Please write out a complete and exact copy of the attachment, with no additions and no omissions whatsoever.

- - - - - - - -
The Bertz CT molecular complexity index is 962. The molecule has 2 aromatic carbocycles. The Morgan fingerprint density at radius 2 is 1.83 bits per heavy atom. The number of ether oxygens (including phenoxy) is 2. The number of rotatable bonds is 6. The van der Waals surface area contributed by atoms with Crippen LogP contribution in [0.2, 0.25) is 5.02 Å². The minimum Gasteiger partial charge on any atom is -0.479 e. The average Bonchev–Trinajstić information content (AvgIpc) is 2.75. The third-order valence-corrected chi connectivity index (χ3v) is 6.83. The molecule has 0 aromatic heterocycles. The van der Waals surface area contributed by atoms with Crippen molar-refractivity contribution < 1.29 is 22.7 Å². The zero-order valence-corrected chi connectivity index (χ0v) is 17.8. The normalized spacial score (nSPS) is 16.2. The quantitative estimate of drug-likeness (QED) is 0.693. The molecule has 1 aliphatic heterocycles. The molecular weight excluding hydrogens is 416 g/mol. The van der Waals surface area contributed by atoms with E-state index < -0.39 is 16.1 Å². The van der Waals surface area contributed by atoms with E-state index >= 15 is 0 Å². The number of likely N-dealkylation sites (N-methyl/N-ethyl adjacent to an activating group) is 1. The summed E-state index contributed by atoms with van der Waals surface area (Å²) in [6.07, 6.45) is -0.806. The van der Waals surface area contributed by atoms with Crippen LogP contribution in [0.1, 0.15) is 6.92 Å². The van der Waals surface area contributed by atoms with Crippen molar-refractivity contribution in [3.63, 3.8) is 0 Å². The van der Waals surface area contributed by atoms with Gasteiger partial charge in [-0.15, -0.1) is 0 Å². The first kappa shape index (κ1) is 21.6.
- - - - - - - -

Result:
The Bertz CT molecular complexity index is 962. The molecule has 2 aromatic carbocycles. The Morgan fingerprint density at radius 2 is 1.83 bits per heavy atom. The number of ether oxygens (including phenoxy) is 2. The number of rotatable bonds is 6. The van der Waals surface area contributed by atoms with Crippen LogP contribution in [0.2, 0.25) is 5.02 Å². The minimum Gasteiger partial charge on any atom is -0.479 e. The average Bonchev–Trinajstić information content (AvgIpc) is 2.75. The third-order valence-corrected chi connectivity index (χ3v) is 6.83. The molecule has 0 aromatic heterocycles. The van der Waals surface area contributed by atoms with Crippen molar-refractivity contribution < 1.29 is 22.7 Å². The zero-order valence-corrected chi connectivity index (χ0v) is 17.8. The normalized spacial score (nSPS) is 16.2. The quantitative estimate of drug-likeness (QED) is 0.693. The molecule has 1 aliphatic heterocycles. The molecular weight excluding hydrogens is 416 g/mol. The van der Waals surface area contributed by atoms with E-state index < -0.39 is 16.1 Å². The van der Waals surface area contributed by atoms with E-state index >= 15 is 0 Å². The number of likely N-dealkylation sites (N-methyl/N-ethyl adjacent to an activating group) is 1. The summed E-state index contributed by atoms with van der Waals surface area (Å²) in [6.07, 6.45) is -0.806. The van der Waals surface area contributed by atoms with Crippen LogP contribution in [0.1, 0.15) is 6.92 Å². The van der Waals surface area contributed by atoms with Crippen molar-refractivity contribution in [3.63, 3.8) is 0 Å². The van der Waals surface area contributed by atoms with Gasteiger partial charge in [-0.15, -0.1) is 0 Å². The first kappa shape index (κ1) is 21.6.